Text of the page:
Anya Sizer, patient co-ordinator at the Bridge Centre describes how and why people cope with infertility.
“While explaining to a friend my own experience of going though IVF I started to ask myself ‘Why’ and ‘How’ do we do it? The thought reminded me of a particular episode of Channel 4’s ‘One Born Every Minute’ that has stayed with me since it was first screened in 2010.
The documentary follows a birth unit in a hospital and shows the real life stories of pregnancy and birth from the perspective of the parents-to-be and maternity ward staff. The episode I took a special interest in was based on a couple that had conceived triplets with the help of fertility treatment.
I was overwhelmed by the huge tenacity and perseverance shown by them and by so many others facing fertility issues – and this is why I’d like to share it with you here.
The couple were spending weeks and months of their new family’s life in hospital, as the triplets arrived prematurely at 30 weeks, with one baby particularly struggling to survive the early birth.
It never ceases to amaze me the lengths people will go to in order to achieve the family they have so longed for. Right from the initial desire for a child through to fighting for them post birth - these people show courage time and time again.
And yet they are such normal people too. Not superhuman, not robots. Just people who find themselves facing obstacles they never would have dreamed of.
I have seen couples cross the world to have egg donation, single women choosing to go through IVF on their own with little support, couples brought to the edge of what any relationship should ever have to deal with, and people facing loss in every sense possible. And these people somewhere find the resilience to keep pushing on again and again until they reach the end, whatever that end may be.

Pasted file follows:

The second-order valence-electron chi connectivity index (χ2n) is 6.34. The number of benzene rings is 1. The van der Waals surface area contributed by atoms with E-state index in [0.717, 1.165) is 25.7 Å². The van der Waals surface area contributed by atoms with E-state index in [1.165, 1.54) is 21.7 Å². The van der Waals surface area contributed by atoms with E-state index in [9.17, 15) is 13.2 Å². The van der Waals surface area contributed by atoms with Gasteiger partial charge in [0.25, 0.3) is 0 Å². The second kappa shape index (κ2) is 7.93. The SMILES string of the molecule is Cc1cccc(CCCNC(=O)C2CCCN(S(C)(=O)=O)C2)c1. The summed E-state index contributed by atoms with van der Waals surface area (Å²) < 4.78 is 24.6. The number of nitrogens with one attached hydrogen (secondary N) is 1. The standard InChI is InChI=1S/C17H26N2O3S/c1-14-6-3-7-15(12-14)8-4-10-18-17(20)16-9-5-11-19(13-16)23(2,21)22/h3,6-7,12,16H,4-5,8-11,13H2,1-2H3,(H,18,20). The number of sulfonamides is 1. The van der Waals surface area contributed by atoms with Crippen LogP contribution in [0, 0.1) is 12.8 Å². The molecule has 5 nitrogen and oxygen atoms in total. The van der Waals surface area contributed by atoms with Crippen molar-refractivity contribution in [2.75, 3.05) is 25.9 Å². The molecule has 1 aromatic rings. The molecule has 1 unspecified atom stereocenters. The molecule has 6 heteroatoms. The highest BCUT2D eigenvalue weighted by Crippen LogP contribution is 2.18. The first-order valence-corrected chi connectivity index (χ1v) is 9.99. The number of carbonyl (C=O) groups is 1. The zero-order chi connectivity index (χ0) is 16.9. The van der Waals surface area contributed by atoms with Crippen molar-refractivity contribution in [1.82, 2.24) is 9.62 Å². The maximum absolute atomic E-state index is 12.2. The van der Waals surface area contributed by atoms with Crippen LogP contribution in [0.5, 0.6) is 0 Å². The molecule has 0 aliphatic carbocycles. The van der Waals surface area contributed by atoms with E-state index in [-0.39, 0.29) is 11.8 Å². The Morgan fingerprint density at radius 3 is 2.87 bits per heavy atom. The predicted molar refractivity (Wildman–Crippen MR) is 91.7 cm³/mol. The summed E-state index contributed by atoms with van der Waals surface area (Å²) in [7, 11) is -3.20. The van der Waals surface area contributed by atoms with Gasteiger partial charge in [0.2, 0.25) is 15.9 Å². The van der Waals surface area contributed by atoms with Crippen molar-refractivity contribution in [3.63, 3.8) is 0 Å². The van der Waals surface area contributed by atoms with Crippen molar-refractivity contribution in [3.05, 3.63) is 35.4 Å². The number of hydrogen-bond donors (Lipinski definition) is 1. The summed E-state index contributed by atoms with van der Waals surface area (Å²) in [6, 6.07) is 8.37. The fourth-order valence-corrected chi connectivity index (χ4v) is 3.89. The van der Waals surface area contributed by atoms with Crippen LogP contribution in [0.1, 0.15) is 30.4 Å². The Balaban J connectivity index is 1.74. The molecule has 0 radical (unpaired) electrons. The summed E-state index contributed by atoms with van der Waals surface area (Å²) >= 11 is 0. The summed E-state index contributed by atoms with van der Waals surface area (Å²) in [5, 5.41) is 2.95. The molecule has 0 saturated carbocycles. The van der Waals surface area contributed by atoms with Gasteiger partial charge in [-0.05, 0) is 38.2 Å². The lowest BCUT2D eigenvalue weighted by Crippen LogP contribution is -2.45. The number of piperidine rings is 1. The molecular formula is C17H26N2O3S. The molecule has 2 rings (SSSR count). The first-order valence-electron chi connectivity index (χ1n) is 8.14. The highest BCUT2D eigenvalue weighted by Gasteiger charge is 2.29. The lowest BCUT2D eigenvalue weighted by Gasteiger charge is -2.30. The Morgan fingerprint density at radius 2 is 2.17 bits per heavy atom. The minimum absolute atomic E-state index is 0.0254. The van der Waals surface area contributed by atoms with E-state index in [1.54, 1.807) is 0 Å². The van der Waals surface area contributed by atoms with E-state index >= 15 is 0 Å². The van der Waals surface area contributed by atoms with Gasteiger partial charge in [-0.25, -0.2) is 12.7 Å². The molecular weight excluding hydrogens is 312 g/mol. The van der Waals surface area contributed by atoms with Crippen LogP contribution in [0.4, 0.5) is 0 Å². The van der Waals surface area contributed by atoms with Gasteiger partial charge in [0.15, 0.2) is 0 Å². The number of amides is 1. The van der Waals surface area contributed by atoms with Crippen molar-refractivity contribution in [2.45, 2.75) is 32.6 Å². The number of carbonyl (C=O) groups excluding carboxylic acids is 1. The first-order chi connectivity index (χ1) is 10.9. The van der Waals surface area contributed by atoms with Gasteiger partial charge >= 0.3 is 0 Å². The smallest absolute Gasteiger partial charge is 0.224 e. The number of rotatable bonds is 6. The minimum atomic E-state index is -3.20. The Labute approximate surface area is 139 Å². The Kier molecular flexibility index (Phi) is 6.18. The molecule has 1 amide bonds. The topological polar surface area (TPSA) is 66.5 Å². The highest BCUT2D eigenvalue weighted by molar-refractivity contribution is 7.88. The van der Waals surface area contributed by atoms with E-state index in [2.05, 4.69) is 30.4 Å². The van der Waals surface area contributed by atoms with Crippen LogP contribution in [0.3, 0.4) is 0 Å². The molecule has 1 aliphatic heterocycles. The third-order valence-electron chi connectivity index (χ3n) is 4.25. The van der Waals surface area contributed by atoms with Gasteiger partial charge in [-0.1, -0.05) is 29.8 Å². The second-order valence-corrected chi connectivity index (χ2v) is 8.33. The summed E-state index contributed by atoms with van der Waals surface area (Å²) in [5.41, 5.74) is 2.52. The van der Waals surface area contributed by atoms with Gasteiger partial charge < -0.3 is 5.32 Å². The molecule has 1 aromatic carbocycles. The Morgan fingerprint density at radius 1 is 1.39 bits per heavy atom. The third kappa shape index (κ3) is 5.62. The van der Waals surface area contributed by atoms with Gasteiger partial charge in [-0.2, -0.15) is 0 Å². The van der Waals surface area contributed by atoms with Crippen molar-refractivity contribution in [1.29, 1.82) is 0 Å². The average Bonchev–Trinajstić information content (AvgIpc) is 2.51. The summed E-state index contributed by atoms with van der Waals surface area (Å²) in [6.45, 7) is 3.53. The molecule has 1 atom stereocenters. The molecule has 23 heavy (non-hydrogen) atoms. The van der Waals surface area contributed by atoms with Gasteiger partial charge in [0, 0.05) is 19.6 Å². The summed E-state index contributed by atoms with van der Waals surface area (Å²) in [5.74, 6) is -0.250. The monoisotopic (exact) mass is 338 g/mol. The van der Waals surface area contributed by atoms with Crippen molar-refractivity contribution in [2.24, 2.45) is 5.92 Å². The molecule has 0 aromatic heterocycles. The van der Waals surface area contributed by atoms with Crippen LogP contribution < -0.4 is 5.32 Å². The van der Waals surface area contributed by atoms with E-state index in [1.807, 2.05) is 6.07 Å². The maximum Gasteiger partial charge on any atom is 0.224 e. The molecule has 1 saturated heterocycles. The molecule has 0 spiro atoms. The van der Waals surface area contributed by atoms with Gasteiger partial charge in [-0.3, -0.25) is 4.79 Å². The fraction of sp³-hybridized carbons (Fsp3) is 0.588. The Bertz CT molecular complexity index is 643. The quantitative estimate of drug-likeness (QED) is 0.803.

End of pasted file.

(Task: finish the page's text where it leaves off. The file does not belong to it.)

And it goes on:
I look back at my own journey, which was on a much smaller scale than the anonymity of some couples, and it makes me wonder how on earth we managed to stay in tact!
It brings me back to how I was explaining my story of going through IVF to a friend, including the huge lows and occasional highs. What it was like to see both my children at just 12 cells suspended up on a black and white screen before being transferred into my body. And all the time I was telling her about my experience, I kept thinking HOW?
How did we get through it? How did I get through it? And the answer is both complicated and yet incredibly simple.
The complicated part is that we created strategies to cope, called on everything we could think of to support us and get us through it. I prayed, got counselling, wrote a journal and we threw our lives, hearts and souls into pushing onwards. An A to Z for coping with infertility would definitely be possible, with Acupuncture to Zinc and everything in between!
And while it was complicated it was simple. The desire for a family has to be one of the strongest and most fundamental pulls a person can face. Professor Robert Winston compares this drive to the desire to eat or sleep. It is quite simply just a very basic human desire.
I wanted a family. Even if it took me six years, five rounds of IVF and odds of one in 125,000 to overcome. I wanted a family. That’s what kept me going.
And so every time I meet another person in the clinic, or watch a programme like the episode of ‘One Born Every Minute’, I am not left so much with a ‘How’, but with a very simple and very fundamental empathy.
And ultimately ‘How’ will always be secondary to the ‘Why’.”
If you’ve enjoyed reading this post, you may enjoy reading our case study stories in our magazine Ova. You can get your own free copy here
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